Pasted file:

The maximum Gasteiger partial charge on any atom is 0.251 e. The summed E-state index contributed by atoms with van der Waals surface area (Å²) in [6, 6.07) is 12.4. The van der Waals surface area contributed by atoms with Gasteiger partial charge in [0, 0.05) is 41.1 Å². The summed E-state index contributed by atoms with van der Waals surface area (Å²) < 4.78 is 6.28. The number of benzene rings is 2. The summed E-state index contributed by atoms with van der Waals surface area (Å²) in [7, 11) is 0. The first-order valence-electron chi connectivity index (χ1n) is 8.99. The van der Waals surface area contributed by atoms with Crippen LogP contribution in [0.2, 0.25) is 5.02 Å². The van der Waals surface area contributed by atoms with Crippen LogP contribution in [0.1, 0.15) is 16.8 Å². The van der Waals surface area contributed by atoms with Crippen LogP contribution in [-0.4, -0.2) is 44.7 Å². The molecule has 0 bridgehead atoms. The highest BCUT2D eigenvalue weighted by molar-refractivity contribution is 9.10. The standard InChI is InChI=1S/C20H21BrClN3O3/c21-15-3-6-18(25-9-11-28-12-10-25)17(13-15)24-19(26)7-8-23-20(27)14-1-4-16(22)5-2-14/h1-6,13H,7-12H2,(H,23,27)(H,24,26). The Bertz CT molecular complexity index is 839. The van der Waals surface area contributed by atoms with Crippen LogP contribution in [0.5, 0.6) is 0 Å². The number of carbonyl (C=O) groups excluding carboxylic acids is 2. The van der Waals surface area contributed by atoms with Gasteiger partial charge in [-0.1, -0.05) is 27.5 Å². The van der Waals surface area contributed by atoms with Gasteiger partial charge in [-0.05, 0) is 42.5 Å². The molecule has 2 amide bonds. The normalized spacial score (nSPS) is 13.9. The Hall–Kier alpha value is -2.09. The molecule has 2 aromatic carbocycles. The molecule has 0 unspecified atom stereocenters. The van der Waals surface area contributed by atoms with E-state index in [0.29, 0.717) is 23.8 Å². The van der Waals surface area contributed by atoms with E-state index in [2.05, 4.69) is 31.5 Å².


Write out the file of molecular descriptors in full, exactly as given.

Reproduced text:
The maximum Gasteiger partial charge on any atom is 0.251 e. The summed E-state index contributed by atoms with van der Waals surface area (Å²) in [6, 6.07) is 12.4. The van der Waals surface area contributed by atoms with Gasteiger partial charge in [0, 0.05) is 41.1 Å². The summed E-state index contributed by atoms with van der Waals surface area (Å²) < 4.78 is 6.28. The number of benzene rings is 2. The summed E-state index contributed by atoms with van der Waals surface area (Å²) in [7, 11) is 0. The first-order valence-electron chi connectivity index (χ1n) is 8.99. The van der Waals surface area contributed by atoms with Crippen LogP contribution in [0.2, 0.25) is 5.02 Å². The van der Waals surface area contributed by atoms with Crippen LogP contribution in [0.1, 0.15) is 16.8 Å². The van der Waals surface area contributed by atoms with Crippen LogP contribution in [-0.4, -0.2) is 44.7 Å². The molecule has 0 bridgehead atoms. The highest BCUT2D eigenvalue weighted by molar-refractivity contribution is 9.10. The standard InChI is InChI=1S/C20H21BrClN3O3/c21-15-3-6-18(25-9-11-28-12-10-25)17(13-15)24-19(26)7-8-23-20(27)14-1-4-16(22)5-2-14/h1-6,13H,7-12H2,(H,23,27)(H,24,26). The Bertz CT molecular complexity index is 839. The van der Waals surface area contributed by atoms with Crippen LogP contribution in [0.5, 0.6) is 0 Å². The number of carbonyl (C=O) groups excluding carboxylic acids is 2. The van der Waals surface area contributed by atoms with Gasteiger partial charge in [-0.1, -0.05) is 27.5 Å². The van der Waals surface area contributed by atoms with Gasteiger partial charge in [-0.05, 0) is 42.5 Å². The molecule has 2 amide bonds. The normalized spacial score (nSPS) is 13.9. The Hall–Kier alpha value is -2.09. The molecule has 2 aromatic carbocycles. The molecule has 0 unspecified atom stereocenters. The van der Waals surface area contributed by atoms with E-state index in [0.29, 0.717) is 23.8 Å². The van der Waals surface area contributed by atoms with E-state index in [2.05, 4.69) is 31.5 Å².